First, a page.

Might be interested in trying one on if they were available at LGS's in area. Sure could solve the problem of which holster to use with which gun.........
    Getting old was not on my list of "things to do" in the Golden Years!

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    Member Array grbr's Avatar
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    Something would not have to simply fit/retain every gun and stay on your pants to be a universal holster.

    It would have to universally protect triggers. Some pics there are showing a bit too much trigger guard.

    It would have to universally avoid magazine releases. Any good holster maker would not allow the leather to cover the mag release like I see in those pictures, or else would have a specific recess shaved out and wet molded to protect it. On this design the same pressing that is making retention is doing so on your mag release.

    It would have to universally offer full grip for draw. Even in just those pictures there there's some really crappy draws being shown. The bigger revolvers look ok, but the autos and smaller revolver look horrid for draw grip, and ironically, such autos and smaller revolvers are the most common for concealed carry.

    I could go on with more, but I can sum it up thusly: it looks to offer to be a mediocre holster to all, and a good holster to none. Unless being told I'm gonna be shipwrecked with 50 pistols and 1 holster...that has little purpose in my eyes. Even then I might say I'd rather have 1 good holster for 1 of them and just leave the other 49 alone. The $40 I spent on that would just have been a waste when I inevitably need to get one that fits my gun like intended. Granted, it's interesting to see and gets points for thinking outside the box...but this time around "inside the box" might be the better way to go.

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    Quote Originally Posted by grbr View Post
    It would have to universally avoid magazine releases. Any good holster maker would not allow the leather to cover the mag release like I see in those pictures, or else would have a specific recess shaved out and wet molded to protect it. On this design the same pressing that is making retention is doing so on your mag release.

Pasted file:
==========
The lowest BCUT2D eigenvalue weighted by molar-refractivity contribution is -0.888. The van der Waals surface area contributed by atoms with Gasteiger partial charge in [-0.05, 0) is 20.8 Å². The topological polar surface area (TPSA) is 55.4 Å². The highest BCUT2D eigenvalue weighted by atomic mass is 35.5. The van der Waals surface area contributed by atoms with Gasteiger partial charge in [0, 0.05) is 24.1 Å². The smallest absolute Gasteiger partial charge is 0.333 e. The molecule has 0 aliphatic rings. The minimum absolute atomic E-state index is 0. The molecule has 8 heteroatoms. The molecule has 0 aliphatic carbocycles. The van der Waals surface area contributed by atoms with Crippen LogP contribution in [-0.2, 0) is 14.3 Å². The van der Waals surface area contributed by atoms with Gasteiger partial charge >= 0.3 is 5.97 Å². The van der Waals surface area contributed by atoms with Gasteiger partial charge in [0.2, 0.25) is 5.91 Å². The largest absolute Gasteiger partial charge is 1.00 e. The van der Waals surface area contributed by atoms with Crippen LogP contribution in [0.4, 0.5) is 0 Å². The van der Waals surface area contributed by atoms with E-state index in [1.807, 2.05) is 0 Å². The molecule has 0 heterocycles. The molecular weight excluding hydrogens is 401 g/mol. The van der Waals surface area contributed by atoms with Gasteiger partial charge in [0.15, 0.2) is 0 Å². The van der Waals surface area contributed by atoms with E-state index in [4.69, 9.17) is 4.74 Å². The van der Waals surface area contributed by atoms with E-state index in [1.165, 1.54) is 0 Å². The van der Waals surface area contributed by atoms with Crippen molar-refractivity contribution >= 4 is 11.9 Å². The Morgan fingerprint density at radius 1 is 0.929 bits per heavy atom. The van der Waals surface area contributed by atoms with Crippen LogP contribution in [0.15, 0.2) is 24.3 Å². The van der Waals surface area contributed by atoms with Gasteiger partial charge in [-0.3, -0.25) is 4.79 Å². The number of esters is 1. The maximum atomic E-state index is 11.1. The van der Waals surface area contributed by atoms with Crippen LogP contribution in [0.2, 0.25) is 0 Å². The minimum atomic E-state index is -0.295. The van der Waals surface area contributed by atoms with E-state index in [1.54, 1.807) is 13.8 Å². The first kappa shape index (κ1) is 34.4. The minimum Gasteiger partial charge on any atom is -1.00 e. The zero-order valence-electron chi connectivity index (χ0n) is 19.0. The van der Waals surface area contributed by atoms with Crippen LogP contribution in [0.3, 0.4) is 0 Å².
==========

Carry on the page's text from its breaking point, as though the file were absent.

Good critique - and especially the above about covering/pressing against mag release. Nothing worse than pulling your gun in an emergency and finding you only have one shot!!!!
    msgt/ret likes this.
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    VIP Member Array Phaedrus's Avatar
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    While I don't think it would replace my Garrett or Nichols rigs, I can see it being very handy for guns that don't get carried often enough to justify the purchase of a dedicated holster. One example is my HK USP 45 Tactical; it's big enough that I don't carry it much except while I'm hiking or camping (and then it's in a chest rig by HPG). Same would go for any new gun I might want to occasionally carry but not all the time.
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    VIP Member Array glockman10mm's Avatar
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    Bryan, as to the mention of the lining and it peeling at the edge; some of my very best holsters are made with a calf skin lining that is glued to the inside of bull hide holsters, and then stitched with the rest of the holster.

    I think you will find that this is not a big deal, and the peeling will be stopped where the stitching begins.
    Also the lining does provide a great grip to the gun.

    Additionally, I have found that local saddle makers in this area turn out holsters for me with double thick belts that are heads above popular name brands out there making " top tier " holsters.
    We would be made to believe that SD Meyer, Rosen, Sparks, and others have the quality holster market cornered, but I have found that to be not true.
    As ugly as it is, from the looks of it, that holster may be a very good one.
    I sure as heck would rather have it than a Remora.
    Wear it for a while and give us a report. :)
    msgt/ret and blitzburgh like this.